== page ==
Following up on Monday’s post about bike-only pavement, I asked bicycle and pedestrian program manager Tom Thivener about some of the concerns raised in the comments here.
Thivener said he is aware of some of the maintenance concerns the cutting and replacement of a four-foot section of Fourth Avenue may create, but said they have spoken with the street crew who will be doing the work and asked them to make the transition as smooth as possible.
He said there are hundreds of crews out there doing patches and a lot of them are utility companies, not city crews. He said the quality of the patch can vary.
“There are big cracks out there now,” Thivener said. “Whatever we do, we see at an improvement over what the condition is now. You have 50-year-old pavement that is buckling so I don’t see how it could be any worse.”
Thivener also clarified the placement of the patch. He said the pavement will start nine feet from the curb. They will also place sharrows in the center of the strip of pavement.
Thivener said he doesn’t think the pavement will be a big deal to drivers.
“I don’t think the cars are going to squeal too much about the bikes getting this one improvement,” Thivener said. “I definitely think they will be more vocal about the turn restrictions once they go in.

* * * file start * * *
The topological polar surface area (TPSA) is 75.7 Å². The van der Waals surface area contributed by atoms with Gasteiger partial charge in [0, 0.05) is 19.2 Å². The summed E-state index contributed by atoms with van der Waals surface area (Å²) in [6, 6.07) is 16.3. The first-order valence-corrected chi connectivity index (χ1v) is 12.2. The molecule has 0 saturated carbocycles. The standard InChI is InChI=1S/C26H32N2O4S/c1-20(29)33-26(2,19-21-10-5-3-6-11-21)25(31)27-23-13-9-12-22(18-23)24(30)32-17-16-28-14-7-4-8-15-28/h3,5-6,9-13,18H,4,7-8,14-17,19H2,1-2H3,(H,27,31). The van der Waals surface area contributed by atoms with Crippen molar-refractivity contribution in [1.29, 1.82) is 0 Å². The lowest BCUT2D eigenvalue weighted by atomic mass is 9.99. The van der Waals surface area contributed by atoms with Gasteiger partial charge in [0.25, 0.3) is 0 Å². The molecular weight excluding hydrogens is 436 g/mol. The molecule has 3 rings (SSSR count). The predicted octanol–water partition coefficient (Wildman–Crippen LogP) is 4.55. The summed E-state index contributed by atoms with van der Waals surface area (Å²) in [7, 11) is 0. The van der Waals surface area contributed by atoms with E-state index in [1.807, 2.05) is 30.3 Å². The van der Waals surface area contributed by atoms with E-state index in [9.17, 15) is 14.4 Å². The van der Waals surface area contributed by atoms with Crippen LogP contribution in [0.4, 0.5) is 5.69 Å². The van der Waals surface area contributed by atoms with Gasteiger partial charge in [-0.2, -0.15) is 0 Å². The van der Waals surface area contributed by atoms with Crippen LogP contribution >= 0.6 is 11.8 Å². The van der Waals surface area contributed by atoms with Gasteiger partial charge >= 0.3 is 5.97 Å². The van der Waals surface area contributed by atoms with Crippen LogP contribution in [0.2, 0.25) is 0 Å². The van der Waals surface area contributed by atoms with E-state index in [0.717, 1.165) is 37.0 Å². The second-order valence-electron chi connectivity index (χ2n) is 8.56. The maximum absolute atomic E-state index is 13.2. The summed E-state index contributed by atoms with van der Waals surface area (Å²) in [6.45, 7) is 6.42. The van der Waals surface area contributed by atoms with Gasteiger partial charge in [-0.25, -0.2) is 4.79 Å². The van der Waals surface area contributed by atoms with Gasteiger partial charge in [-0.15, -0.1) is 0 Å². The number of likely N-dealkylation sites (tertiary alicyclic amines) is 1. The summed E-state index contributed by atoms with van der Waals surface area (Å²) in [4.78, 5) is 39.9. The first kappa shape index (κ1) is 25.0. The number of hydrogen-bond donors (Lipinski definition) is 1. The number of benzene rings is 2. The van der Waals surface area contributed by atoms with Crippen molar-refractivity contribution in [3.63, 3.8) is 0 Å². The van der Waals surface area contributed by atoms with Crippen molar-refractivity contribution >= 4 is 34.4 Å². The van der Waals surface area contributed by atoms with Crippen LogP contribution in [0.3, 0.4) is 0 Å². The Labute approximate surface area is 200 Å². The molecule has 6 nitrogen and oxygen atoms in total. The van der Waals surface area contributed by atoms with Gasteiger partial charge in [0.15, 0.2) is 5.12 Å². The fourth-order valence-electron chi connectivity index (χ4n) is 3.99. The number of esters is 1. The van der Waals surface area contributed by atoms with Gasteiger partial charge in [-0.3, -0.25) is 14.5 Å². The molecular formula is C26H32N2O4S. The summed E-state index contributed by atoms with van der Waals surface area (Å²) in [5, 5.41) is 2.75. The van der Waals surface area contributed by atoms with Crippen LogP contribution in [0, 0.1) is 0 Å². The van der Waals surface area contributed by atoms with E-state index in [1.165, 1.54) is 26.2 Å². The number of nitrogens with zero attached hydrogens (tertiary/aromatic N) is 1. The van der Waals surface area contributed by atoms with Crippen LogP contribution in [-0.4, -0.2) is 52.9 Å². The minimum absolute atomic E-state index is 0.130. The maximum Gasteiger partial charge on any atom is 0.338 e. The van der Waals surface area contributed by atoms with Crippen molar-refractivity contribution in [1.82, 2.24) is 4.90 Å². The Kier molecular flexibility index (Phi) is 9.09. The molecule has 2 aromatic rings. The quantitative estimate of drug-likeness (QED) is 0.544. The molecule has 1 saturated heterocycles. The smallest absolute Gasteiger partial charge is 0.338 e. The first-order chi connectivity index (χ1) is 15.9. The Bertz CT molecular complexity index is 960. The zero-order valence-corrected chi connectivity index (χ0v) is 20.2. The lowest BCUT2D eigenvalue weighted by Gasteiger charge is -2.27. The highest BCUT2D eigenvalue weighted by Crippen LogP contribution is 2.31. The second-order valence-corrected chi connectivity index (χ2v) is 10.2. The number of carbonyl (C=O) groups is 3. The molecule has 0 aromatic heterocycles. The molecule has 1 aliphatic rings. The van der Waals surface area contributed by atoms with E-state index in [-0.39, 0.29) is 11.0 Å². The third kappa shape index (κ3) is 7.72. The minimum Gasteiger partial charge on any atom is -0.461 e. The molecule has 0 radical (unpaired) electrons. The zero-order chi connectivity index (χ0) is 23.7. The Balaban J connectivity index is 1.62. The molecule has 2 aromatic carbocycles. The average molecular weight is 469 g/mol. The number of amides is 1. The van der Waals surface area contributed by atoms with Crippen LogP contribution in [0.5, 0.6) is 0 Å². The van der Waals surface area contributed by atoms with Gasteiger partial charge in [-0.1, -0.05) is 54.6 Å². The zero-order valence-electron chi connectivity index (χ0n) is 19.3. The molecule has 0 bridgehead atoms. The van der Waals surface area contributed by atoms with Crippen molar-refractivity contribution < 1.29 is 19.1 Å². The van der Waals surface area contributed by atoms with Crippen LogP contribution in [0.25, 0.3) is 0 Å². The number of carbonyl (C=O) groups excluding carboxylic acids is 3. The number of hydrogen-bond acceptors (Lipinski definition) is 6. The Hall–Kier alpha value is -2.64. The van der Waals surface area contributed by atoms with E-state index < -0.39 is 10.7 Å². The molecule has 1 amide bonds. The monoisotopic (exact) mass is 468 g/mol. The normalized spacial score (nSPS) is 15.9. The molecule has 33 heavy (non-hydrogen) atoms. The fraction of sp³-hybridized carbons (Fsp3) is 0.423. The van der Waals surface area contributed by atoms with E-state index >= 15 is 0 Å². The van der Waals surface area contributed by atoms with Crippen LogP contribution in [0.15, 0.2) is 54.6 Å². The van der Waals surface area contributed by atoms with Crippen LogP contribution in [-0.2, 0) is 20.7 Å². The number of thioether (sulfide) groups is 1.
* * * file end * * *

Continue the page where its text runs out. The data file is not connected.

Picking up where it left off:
Update: Here are a few more thoughts from Thivener about the project via email:
1) A year and a half ago the City hosted four public openhouses. We received about a hundred comments at those meetings and via email. The number 1 comment from those meetings was that the pavement between Speedway and University was a deterrent to bicyclists riding on the corridor.
2) Riding on that stretch is simply jarring to a bicyclist. Driving on that stretch in a car with a modern suspension system is much different and is tolerable.
3) The cost for the quick 4 foot fix is roughly $15,000 versus $150,000 to mill the entire 55 foot wide roadway. $150,000 would eat up half of the entire project budget and is therefore out of the question.
4) The neighbors living on the corridor were mailed a summary/description of the improvements coming with the project in 2010, after the last openhouse and after the plans were finalized. Included in the newsletter was a postcard to mail back in if they had issues with particular elements of the project. We received 20 cards back out of 2,200 mailed out. None had issues with the pavement fix.
5) The City performed extensive outreach on this project and I can say that we have support from all the neighborhood associations along the corridor. In fact, this project was initiated by the neighborhoods, who solicited help from the Drachman Institute who formed the concept for the corridor.
6) I wouldn’t call it “bike only pavement”. If it were in a bike lane that would make sense. We’re putting down shared lane markings there for cars will still have the freedom to drive in the 15′ area between the center turn lane and the parking lane curbside. Bikes also have the freedom ride in this shared 15′ lane, however they most likely will position themselves a few feet to the left of the parked cars, hence the decision to place the shared lane markings about 11.5′ from curb and to mill where we expect bikes to ride 9 to 13 feet from curb. I would reserve the term Bike Only Pavement for bike facilities that are completely separate from car traffic, which we have over 150 miles of in this region.